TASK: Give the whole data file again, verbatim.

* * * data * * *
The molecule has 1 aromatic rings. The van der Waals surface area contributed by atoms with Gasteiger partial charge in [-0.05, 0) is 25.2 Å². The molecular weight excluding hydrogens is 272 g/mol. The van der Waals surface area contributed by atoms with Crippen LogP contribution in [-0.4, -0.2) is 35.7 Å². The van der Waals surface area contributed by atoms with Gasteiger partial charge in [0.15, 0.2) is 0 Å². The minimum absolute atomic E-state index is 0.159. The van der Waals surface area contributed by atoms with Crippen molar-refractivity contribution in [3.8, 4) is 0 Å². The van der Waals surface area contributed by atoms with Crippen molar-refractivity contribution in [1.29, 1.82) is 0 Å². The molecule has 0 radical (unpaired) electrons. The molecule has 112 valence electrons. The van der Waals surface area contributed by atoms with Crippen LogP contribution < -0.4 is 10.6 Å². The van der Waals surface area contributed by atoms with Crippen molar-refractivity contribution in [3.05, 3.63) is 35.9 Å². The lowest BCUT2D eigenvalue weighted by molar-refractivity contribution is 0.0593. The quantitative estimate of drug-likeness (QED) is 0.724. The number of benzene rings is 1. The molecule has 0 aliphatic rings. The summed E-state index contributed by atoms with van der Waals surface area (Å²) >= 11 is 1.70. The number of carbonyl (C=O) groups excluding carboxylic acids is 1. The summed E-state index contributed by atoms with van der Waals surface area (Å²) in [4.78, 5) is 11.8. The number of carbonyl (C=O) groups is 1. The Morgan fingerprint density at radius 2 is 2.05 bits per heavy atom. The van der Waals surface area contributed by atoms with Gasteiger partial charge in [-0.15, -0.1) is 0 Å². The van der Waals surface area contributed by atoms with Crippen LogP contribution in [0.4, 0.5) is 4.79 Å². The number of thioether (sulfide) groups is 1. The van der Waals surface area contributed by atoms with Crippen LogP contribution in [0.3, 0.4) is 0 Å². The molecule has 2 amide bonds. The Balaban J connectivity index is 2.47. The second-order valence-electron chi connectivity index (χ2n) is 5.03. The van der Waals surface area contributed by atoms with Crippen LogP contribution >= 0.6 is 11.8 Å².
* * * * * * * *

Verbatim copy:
The molecule has 1 aromatic rings. The van der Waals surface area contributed by atoms with Gasteiger partial charge in [-0.05, 0) is 25.2 Å². The molecular weight excluding hydrogens is 272 g/mol. The van der Waals surface area contributed by atoms with Crippen LogP contribution in [-0.4, -0.2) is 35.7 Å². The van der Waals surface area contributed by atoms with Gasteiger partial charge in [0.15, 0.2) is 0 Å². The minimum absolute atomic E-state index is 0.159. The van der Waals surface area contributed by atoms with Crippen molar-refractivity contribution in [3.8, 4) is 0 Å². The van der Waals surface area contributed by atoms with Crippen molar-refractivity contribution in [1.29, 1.82) is 0 Å². The molecule has 0 radical (unpaired) electrons. The molecule has 112 valence electrons. The van der Waals surface area contributed by atoms with Crippen LogP contribution < -0.4 is 10.6 Å². The van der Waals surface area contributed by atoms with Crippen molar-refractivity contribution in [3.05, 3.63) is 35.9 Å². The lowest BCUT2D eigenvalue weighted by molar-refractivity contribution is 0.0593. The quantitative estimate of drug-likeness (QED) is 0.724. The number of benzene rings is 1. The molecule has 0 aliphatic rings. The summed E-state index contributed by atoms with van der Waals surface area (Å²) >= 11 is 1.70. The number of carbonyl (C=O) groups excluding carboxylic acids is 1. The summed E-state index contributed by atoms with van der Waals surface area (Å²) in [4.78, 5) is 11.8. The number of carbonyl (C=O) groups is 1. The Morgan fingerprint density at radius 2 is 2.05 bits per heavy atom. The van der Waals surface area contributed by atoms with Gasteiger partial charge in [-0.15, -0.1) is 0 Å². The van der Waals surface area contributed by atoms with Crippen LogP contribution in [0.4, 0.5) is 4.79 Å². The number of thioether (sulfide) groups is 1. The van der Waals surface area contributed by atoms with Crippen LogP contribution in [0.3, 0.4) is 0 Å². The molecule has 2 amide bonds. The Balaban J connectivity index is 2.47. The second-order valence-electron chi connectivity index (χ2n) is 5.03. The van der Waals surface area contributed by atoms with Crippen LogP contribution >= 0.6 is 11.8 Å².